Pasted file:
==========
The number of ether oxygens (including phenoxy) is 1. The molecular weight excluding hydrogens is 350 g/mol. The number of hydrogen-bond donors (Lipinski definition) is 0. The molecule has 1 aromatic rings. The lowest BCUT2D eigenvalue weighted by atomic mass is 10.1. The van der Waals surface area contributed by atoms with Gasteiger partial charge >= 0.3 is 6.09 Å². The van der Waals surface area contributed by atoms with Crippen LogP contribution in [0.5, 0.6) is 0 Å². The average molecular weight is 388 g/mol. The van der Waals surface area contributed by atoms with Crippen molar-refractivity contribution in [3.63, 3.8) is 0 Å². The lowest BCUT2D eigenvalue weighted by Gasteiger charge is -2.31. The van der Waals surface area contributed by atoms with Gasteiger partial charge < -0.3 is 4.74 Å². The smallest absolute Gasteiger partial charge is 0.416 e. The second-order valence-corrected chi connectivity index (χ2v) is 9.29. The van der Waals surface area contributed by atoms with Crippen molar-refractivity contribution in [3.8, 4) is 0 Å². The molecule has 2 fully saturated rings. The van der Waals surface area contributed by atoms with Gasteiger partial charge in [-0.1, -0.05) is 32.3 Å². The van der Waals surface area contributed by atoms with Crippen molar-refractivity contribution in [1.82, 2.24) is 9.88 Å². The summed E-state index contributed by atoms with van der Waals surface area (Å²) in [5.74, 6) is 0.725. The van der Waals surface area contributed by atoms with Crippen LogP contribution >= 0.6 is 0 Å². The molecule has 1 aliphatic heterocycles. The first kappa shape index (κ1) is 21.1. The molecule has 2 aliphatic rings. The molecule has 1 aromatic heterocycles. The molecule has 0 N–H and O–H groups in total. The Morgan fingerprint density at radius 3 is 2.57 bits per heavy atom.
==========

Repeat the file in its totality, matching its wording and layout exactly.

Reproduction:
The number of ether oxygens (including phenoxy) is 1. The molecular weight excluding hydrogens is 350 g/mol. The number of hydrogen-bond donors (Lipinski definition) is 0. The molecule has 1 aromatic rings. The lowest BCUT2D eigenvalue weighted by atomic mass is 10.1. The van der Waals surface area contributed by atoms with Gasteiger partial charge >= 0.3 is 6.09 Å². The van der Waals surface area contributed by atoms with Crippen LogP contribution in [0.5, 0.6) is 0 Å². The average molecular weight is 388 g/mol. The van der Waals surface area contributed by atoms with Crippen molar-refractivity contribution in [3.63, 3.8) is 0 Å². The lowest BCUT2D eigenvalue weighted by Gasteiger charge is -2.31. The van der Waals surface area contributed by atoms with Gasteiger partial charge < -0.3 is 4.74 Å². The smallest absolute Gasteiger partial charge is 0.416 e. The second-order valence-corrected chi connectivity index (χ2v) is 9.29. The van der Waals surface area contributed by atoms with Crippen molar-refractivity contribution in [3.8, 4) is 0 Å². The molecule has 2 fully saturated rings. The van der Waals surface area contributed by atoms with Gasteiger partial charge in [-0.1, -0.05) is 32.3 Å². The van der Waals surface area contributed by atoms with Crippen molar-refractivity contribution in [1.82, 2.24) is 9.88 Å². The summed E-state index contributed by atoms with van der Waals surface area (Å²) in [5.74, 6) is 0.725. The van der Waals surface area contributed by atoms with Crippen LogP contribution >= 0.6 is 0 Å². The molecule has 1 aliphatic heterocycles. The first kappa shape index (κ1) is 21.1. The molecule has 2 aliphatic rings. The molecule has 1 aromatic heterocycles. The molecule has 0 N–H and O–H groups in total. The Morgan fingerprint density at radius 3 is 2.57 bits per heavy atom.